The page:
In recent times, the Sahel region has been bedevilled with extreme poverty, climate change, armed conflict and insecurity. These interdependent drivers continue to threaten the lives of millions already living on the brink. This year alone, over 30 million people are facing food insecurity, and almost 12 million of them are at crisis and emergency levels.
To discuss the way forward for the G5 Sahel nations – Mali, Mauritania, Chad, Niger and Burkina Faso – a summit was held in Mali’s capital Bamako. During the course of the meeting, President Emmanuel Macron of France stated that France and its African partners must work together to wipe out Islamist militants in the volatile Sahel region. “Every day we must combat terrorists, thugs, murderers … who we must steadfastly and with determination eradicate together,” Macron said.
On Sunday, the African nations launched a new multinational military force in the Sahel. The military unit comprises of a 5,000-man troop and is supported by the French government, the UN peacekeeping force and other partners of the UN missions. President Macron told the summit attendees that the force will be fully operational by autumn — September.
Since 2012, Islamist militant groups, some with links to Al-Qaeda, have seized control of Mali’s desert north. Despite being driven back a year later by a French-led military intervention, these groups continue to carry out attacks on UN peacekeepers, Malian soldiers and civilian targets in violence that has spilt across Mali’s borders.
Observers say that the introduction of the military forces by the African nations will give the French troops an exit strategy. However, the leaders of the G5 Sahel bloc – Mali, Mauritania, Burkina Faso, Niger and Chad – formally established that the new force will operate in coordination with French troops and MINUSMA, Mali’s struggling UN peacekeeping mission. More so, the total budget to tactfully enact the military force is approximately $423 million and the G5 Sahel nations have already been overstretched.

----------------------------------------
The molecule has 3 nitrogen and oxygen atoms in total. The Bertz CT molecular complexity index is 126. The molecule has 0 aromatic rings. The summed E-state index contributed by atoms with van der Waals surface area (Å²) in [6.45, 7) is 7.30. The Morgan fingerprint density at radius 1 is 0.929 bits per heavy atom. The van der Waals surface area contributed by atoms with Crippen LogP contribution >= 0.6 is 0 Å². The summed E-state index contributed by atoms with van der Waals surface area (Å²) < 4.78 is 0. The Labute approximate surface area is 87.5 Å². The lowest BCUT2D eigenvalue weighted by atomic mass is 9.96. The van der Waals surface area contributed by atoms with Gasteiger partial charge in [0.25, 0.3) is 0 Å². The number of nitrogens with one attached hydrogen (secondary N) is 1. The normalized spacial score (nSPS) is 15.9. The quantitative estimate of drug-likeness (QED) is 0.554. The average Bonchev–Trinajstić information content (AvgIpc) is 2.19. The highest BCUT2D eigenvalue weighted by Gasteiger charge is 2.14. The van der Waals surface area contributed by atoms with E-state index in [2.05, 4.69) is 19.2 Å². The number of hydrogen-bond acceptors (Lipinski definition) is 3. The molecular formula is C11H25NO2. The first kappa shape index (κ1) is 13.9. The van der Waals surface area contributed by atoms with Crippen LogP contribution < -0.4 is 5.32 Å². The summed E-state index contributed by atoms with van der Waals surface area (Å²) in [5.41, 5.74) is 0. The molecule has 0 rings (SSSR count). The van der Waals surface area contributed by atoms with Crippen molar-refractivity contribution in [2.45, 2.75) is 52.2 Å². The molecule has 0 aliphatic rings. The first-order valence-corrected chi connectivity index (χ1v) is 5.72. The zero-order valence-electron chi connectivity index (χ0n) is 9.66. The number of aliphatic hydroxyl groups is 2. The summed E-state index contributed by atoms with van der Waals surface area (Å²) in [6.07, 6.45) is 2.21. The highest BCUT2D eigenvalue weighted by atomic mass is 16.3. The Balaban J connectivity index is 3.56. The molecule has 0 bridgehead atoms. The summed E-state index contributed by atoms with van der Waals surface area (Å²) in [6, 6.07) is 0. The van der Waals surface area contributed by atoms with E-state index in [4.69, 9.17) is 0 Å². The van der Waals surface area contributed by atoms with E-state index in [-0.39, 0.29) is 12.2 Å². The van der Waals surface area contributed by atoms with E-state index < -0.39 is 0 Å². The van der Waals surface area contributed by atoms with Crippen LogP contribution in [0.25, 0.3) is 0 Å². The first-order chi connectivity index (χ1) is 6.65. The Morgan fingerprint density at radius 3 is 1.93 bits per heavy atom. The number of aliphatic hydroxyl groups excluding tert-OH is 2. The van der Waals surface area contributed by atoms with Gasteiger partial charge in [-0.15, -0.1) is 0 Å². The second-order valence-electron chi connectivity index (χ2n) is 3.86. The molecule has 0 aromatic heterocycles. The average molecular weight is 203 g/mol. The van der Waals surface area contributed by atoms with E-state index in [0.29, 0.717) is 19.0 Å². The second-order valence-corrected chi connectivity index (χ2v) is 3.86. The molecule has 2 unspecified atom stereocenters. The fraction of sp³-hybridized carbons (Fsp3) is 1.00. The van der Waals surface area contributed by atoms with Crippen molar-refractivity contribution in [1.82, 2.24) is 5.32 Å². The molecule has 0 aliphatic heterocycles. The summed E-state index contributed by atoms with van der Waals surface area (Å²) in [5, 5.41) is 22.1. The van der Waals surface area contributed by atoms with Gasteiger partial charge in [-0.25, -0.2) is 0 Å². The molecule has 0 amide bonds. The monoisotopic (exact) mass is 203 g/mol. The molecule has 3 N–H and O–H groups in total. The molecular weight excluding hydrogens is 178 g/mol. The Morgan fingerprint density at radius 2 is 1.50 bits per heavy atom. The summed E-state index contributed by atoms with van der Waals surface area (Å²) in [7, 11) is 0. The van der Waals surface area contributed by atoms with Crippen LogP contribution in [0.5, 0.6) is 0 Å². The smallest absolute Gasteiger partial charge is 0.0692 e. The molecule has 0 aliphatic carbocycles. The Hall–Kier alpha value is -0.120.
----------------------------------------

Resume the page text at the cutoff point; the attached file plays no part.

Prior to this time, it was reported that the countries of the G5 Sahel bloc began floating the idea of a regional force as early as 2015, but the plan recently gained momentum with President Macron’s backing.
“There is urgency because those we’re facing aren’t going to wait,” Ibrahim Boubacar Keita, Mali’s President said. “It’s also clear that France alone must not continue to bear the burden of this fight against terrorism.”
With its military headquarters in the northern Mali town of Sevare, the G5 Sahel force will focus on three border zones – one along the frontier between Niger and Mali, another between Mali and Mauritania, and a third spanning the borders between Burkina Faso, Niger and Mali.
However, the underlying question as to whether the additional 5,000 troops will make any difference to the on-going militant crisis remains.
For instance, in 2013, according to Washington post, Washington alongside the French government sent troops to Mali to help resolve the militant crisis but the situation remains dire as the country is still torn.
In 2013 and 2016, Ethiopia and other international bodies sent troops to Somalia to help end the al-Shabab militant crisis that broke out but due to the mounting effect of the crisis, the troops were withdrawn by the various nations and this led to about 5,000 to 10,000 civilians fleeing to Ceel Barde, some 90 kilometers north of Tayeeglow along the Somali-Ethiopian border.
Also, earlier this year, it was reported that the UK, US, and Jordan collectively sent troops to Southern Syria to help curb the on-going crisis but the results are futile as more soldiers have died and the lives of civilians continue to be threatened.
Therefore, this draws the conclusion that sending troops in the past has not been able to solve the crisis bedevilling most African nations, so the chances of the 5,000 additional troops making a difference in the Sahel region are slim.